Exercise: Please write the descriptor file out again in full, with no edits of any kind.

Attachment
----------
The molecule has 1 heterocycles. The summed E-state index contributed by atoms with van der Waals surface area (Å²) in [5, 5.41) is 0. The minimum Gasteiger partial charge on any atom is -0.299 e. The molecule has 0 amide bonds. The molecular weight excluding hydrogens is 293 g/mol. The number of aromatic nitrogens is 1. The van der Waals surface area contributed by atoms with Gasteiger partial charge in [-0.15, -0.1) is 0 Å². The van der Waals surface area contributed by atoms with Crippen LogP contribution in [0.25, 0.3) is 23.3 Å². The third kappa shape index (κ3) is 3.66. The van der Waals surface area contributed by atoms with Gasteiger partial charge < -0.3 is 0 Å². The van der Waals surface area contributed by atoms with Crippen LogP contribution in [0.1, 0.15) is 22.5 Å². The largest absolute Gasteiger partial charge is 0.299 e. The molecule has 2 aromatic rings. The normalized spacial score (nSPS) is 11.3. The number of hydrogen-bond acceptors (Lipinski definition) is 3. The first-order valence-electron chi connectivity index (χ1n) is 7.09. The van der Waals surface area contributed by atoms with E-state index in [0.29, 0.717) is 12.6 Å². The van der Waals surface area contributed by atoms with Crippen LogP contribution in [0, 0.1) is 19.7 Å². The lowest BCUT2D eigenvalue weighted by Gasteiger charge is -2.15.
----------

The molecule has 1 heterocycles. The summed E-state index contributed by atoms with van der Waals surface area (Å²) in [5, 5.41) is 0. The minimum Gasteiger partial charge on any atom is -0.299 e. The molecule has 0 amide bonds. The molecular weight excluding hydrogens is 293 g/mol. The number of aromatic nitrogens is 1. The van der Waals surface area contributed by atoms with Gasteiger partial charge in [-0.15, -0.1) is 0 Å². The van der Waals surface area contributed by atoms with Crippen LogP contribution in [0.25, 0.3) is 23.3 Å². The third kappa shape index (κ3) is 3.66. The van der Waals surface area contributed by atoms with Gasteiger partial charge < -0.3 is 0 Å². The van der Waals surface area contributed by atoms with Crippen LogP contribution in [0.1, 0.15) is 22.5 Å². The largest absolute Gasteiger partial charge is 0.299 e. The molecule has 2 aromatic rings. The normalized spacial score (nSPS) is 11.3. The number of hydrogen-bond acceptors (Lipinski definition) is 3. The first-order valence-electron chi connectivity index (χ1n) is 7.09. The van der Waals surface area contributed by atoms with E-state index in [0.29, 0.717) is 12.6 Å². The van der Waals surface area contributed by atoms with Crippen LogP contribution in [0, 0.1) is 19.7 Å². The lowest BCUT2D eigenvalue weighted by Gasteiger charge is -2.15.